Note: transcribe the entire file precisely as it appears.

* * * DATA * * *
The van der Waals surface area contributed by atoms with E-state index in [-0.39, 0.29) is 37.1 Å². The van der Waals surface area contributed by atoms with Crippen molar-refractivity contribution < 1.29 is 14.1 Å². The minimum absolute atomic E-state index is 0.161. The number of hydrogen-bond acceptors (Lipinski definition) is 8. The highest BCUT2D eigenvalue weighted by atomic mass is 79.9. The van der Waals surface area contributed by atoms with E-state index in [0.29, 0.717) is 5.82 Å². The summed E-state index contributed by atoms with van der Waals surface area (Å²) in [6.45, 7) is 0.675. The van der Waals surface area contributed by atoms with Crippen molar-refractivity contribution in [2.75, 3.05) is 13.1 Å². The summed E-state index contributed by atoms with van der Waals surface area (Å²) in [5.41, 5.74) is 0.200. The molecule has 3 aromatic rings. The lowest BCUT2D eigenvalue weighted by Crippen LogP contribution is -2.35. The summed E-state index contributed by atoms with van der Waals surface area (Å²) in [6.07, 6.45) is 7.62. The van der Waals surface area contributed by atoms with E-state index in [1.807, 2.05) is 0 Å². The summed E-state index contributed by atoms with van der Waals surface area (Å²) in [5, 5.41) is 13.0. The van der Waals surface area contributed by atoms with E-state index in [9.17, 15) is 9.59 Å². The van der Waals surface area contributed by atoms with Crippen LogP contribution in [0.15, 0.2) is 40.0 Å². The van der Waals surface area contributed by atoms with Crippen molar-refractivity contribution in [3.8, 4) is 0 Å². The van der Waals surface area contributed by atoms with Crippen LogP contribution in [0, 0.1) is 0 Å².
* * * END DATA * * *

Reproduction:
The van der Waals surface area contributed by atoms with E-state index in [-0.39, 0.29) is 37.1 Å². The van der Waals surface area contributed by atoms with Crippen molar-refractivity contribution < 1.29 is 14.1 Å². The minimum absolute atomic E-state index is 0.161. The number of hydrogen-bond acceptors (Lipinski definition) is 8. The highest BCUT2D eigenvalue weighted by atomic mass is 79.9. The van der Waals surface area contributed by atoms with E-state index in [0.29, 0.717) is 5.82 Å². The summed E-state index contributed by atoms with van der Waals surface area (Å²) in [6.45, 7) is 0.675. The van der Waals surface area contributed by atoms with Crippen molar-refractivity contribution in [2.75, 3.05) is 13.1 Å². The summed E-state index contributed by atoms with van der Waals surface area (Å²) in [5.41, 5.74) is 0.200. The molecule has 3 aromatic rings. The lowest BCUT2D eigenvalue weighted by Crippen LogP contribution is -2.35. The summed E-state index contributed by atoms with van der Waals surface area (Å²) in [6.07, 6.45) is 7.62. The van der Waals surface area contributed by atoms with E-state index in [1.807, 2.05) is 0 Å². The summed E-state index contributed by atoms with van der Waals surface area (Å²) in [5, 5.41) is 13.0. The van der Waals surface area contributed by atoms with E-state index in [9.17, 15) is 9.59 Å². The van der Waals surface area contributed by atoms with Crippen LogP contribution in [0.15, 0.2) is 40.0 Å². The van der Waals surface area contributed by atoms with Crippen molar-refractivity contribution in [3.8, 4) is 0 Å². The van der Waals surface area contributed by atoms with Crippen LogP contribution in [0, 0.1) is 0 Å².